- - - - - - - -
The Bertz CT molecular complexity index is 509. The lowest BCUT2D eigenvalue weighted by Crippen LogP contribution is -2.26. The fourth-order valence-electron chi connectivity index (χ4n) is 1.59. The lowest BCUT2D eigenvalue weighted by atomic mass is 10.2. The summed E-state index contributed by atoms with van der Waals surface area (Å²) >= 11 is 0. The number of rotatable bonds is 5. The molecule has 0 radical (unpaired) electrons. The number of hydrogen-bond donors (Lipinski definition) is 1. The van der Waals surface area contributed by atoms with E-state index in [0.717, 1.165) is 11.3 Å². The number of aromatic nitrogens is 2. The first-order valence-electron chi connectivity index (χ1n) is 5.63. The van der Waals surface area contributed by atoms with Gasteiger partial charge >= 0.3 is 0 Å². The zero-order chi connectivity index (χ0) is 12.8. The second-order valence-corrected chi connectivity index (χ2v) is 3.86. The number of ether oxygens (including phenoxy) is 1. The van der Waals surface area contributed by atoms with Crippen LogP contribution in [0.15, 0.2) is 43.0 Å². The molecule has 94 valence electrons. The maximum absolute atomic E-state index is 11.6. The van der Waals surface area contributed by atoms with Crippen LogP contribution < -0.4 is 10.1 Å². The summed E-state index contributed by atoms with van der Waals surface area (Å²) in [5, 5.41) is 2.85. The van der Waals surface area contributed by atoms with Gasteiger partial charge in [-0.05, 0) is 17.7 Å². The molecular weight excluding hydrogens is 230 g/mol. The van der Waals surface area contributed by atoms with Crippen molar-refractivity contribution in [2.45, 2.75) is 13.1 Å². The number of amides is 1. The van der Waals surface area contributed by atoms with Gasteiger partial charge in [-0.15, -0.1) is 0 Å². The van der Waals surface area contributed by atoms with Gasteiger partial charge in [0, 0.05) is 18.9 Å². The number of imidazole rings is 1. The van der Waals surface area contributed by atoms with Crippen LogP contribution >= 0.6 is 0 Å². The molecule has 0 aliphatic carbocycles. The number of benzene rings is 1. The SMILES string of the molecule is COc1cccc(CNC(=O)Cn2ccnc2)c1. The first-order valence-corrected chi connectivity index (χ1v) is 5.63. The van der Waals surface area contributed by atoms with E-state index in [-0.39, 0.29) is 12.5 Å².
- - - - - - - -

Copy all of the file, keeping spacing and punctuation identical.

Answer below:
The Bertz CT molecular complexity index is 509. The lowest BCUT2D eigenvalue weighted by Crippen LogP contribution is -2.26. The fourth-order valence-electron chi connectivity index (χ4n) is 1.59. The lowest BCUT2D eigenvalue weighted by atomic mass is 10.2. The summed E-state index contributed by atoms with van der Waals surface area (Å²) >= 11 is 0. The number of rotatable bonds is 5. The molecule has 0 radical (unpaired) electrons. The number of hydrogen-bond donors (Lipinski definition) is 1. The van der Waals surface area contributed by atoms with E-state index in [0.717, 1.165) is 11.3 Å². The number of aromatic nitrogens is 2. The first-order valence-electron chi connectivity index (χ1n) is 5.63. The van der Waals surface area contributed by atoms with Gasteiger partial charge >= 0.3 is 0 Å². The zero-order chi connectivity index (χ0) is 12.8. The second-order valence-corrected chi connectivity index (χ2v) is 3.86. The number of ether oxygens (including phenoxy) is 1. The van der Waals surface area contributed by atoms with Crippen LogP contribution in [0.15, 0.2) is 43.0 Å². The molecule has 94 valence electrons. The maximum absolute atomic E-state index is 11.6. The van der Waals surface area contributed by atoms with Crippen LogP contribution < -0.4 is 10.1 Å². The summed E-state index contributed by atoms with van der Waals surface area (Å²) in [5, 5.41) is 2.85. The van der Waals surface area contributed by atoms with Gasteiger partial charge in [-0.05, 0) is 17.7 Å². The molecular weight excluding hydrogens is 230 g/mol. The van der Waals surface area contributed by atoms with Crippen molar-refractivity contribution in [2.45, 2.75) is 13.1 Å². The number of amides is 1. The van der Waals surface area contributed by atoms with Gasteiger partial charge in [-0.15, -0.1) is 0 Å². The van der Waals surface area contributed by atoms with Gasteiger partial charge in [0, 0.05) is 18.9 Å². The number of imidazole rings is 1. The van der Waals surface area contributed by atoms with Crippen LogP contribution >= 0.6 is 0 Å². The molecule has 0 aliphatic carbocycles. The number of benzene rings is 1. The SMILES string of the molecule is COc1cccc(CNC(=O)Cn2ccnc2)c1. The first-order valence-corrected chi connectivity index (χ1v) is 5.63. The van der Waals surface area contributed by atoms with E-state index in [-0.39, 0.29) is 12.5 Å².